Hammers at the ready for this one! Not sure I have ever put so much hardware into one project but I’ve got to admit I’m now quite addicted! Putting together a really beautifully matched set of snaps, zip, toggles, elastic cord (gold!!!) and eyelets has really lifted this jacket and I know I’m going to be grabbing it every cool summer evening or nippy winter morning.
I wanted a traditional denim jacket look with a bit of military/bomber/utility mashed in, so we have the traditional yoke and shaped panels front and back but then the collar, zip, snaps panel, shaped hem and pockets shimmied their way in to create the overall look.
The base and starting point of this jacket was a shirt pattern I have made three or four times already (and love the fit). I always grab a pattern that is close to what I want as my starting point, there is no point in re-inventing the wheel and drafting from scratch if the basic shape of what you want is already in your pattern stash.
First part of the process was to split the shirt panels. At the front I threw the dart away from the side seam and into the vertical seam. The seams at back and front were curved to give shape at the waist but a slightly broader fit across the shoulders, so even the chunkiest of jumpers could be accommodated on especially chilly days.
The collar was a total ‘off-piste’ adventure, I brought together the button panel, collar stand and collar into one continuous shape, curved toward the shoulder line and cut on the fold so it could be joined as one single piece. The front centre panels and front yoke were curved to mirror the collar shaping so the front of the jacket all worked together to give a nice line whether the collar is up or down.
I was a good girl, I made a toile…… and I can’t stress enough what a good practice this is when you are making major changes to an existing pattern.
The amount you learn about the whole balance of the garment and how your changes have a knock on effect for other elements of the pattern is fantastic. I went to town and even put the pockets and epaulets in place to check their sizing and position before taking my scissors to the denim (as I mentioned earlier re-cutting any element of the pattern was a no-no as I had no excess fabric!)
The lining on this jacket is extra special and has a couple of nice little features. Firstly, there is a shaped phone pocket that sits to the left hand side of the lining and snuggles in under the arm. This idea actually came from my brother who was grumbling one day that his phone always ruined the line of his jacket when he put it in the inside breast pocket and “why couldn’t they tuck it under the arm?”
Hey presto – the nifty, line preserving, angled, inside pocket was born!! I was bit nervous about tucking a welt pocket diagonally into the lining, but with a bit of stay stitching and using both the denim and flower lining fabric for welts, I ended up with a both pretty and stable pocket opening.
The lining also has this beautiful floral fabric across the yoke. As soon as I saw this fabric I fell in love with it and knew I did not want to use all I had been given by the lovelies at Sew Crafty and hide it away inside the jacket. It was also so beautifully lightweight I knew the areas of stress at the hem and under the arms were going to need something a little more robust.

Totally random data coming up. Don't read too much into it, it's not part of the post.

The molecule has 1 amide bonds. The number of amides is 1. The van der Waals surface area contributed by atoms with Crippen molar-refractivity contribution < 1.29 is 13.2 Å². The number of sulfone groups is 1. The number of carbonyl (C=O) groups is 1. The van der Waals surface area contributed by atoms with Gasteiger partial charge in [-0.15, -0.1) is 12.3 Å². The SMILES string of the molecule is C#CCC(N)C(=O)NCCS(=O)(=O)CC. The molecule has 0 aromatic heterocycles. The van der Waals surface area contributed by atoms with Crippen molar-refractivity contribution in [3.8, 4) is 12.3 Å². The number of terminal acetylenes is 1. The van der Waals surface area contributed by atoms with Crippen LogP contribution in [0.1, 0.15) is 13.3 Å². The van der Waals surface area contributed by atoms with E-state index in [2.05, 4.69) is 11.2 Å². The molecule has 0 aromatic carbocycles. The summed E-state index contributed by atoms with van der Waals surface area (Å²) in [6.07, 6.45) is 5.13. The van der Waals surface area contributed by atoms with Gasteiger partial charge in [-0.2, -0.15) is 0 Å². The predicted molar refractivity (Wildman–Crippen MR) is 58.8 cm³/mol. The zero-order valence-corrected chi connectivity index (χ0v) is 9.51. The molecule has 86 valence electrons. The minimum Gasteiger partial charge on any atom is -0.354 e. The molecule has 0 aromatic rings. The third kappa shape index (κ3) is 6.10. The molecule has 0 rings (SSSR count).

So, after a rummage in the workshop I unearthed about three meters of taupe linen mix that I had picked up in charity shop ages ago (fabric Womble alert!! I once went to a funeral and still managed to come home with some fabric, so there you go!)
When I laid it all out together it was a match made in heaven, but please don’t fret about the floral fabric lying dormant for too long, I had intended to add colour stripe cuffing (another new product in the sew crafty store) to this jacket, but once it had all come together I felt (a very rare feeling for me!) that less is more. So the stripy cuffing and floral fabric will be making an appearance in my next SCDT project, watch this space….!
The lining follows the outer pattern completely, the collar was cut twice from the denim and I popped a reinforcing semi-circular panel at the back of the neck to take the hanging loop and a lovely big label as I am too chuffed to hide my light under a bushel on this make!!
The exterior of this jacket has been topstitched into next week! Luckily I have made my own jeans a couple of times already, so making sure all rows of topstitching had been meticulously added during the construction process was something I was well prepared for. I opted against a twin needle as 1. I didn’t have one that had a wide enough separation between the needles and 2. I had corners to turn in some places, which never goes well with a twin needle!!
A total coating of Scotch Guard once complete will mean I’m totally shower proof. If I had had enough to spare I’d have made a snap on hood, but I used every mm of the 1.5m of beautiful Jade denim from www.sewcraftyshop.couk for this project with some very nifty pattern placement to get all I needed from the fabric.
This project has been so totally and utterly enjoyable from start to finish and I am so pleased with the results. It involves everything I love about making your own clothes: beautiful finishing, total uniqueness, attention to detail and perfect fit.
This Jacket will be worn and worn which, at the end of the day, is what you do with clothes you love!
Sew Crafty Design Team
Jade Jacket Adventure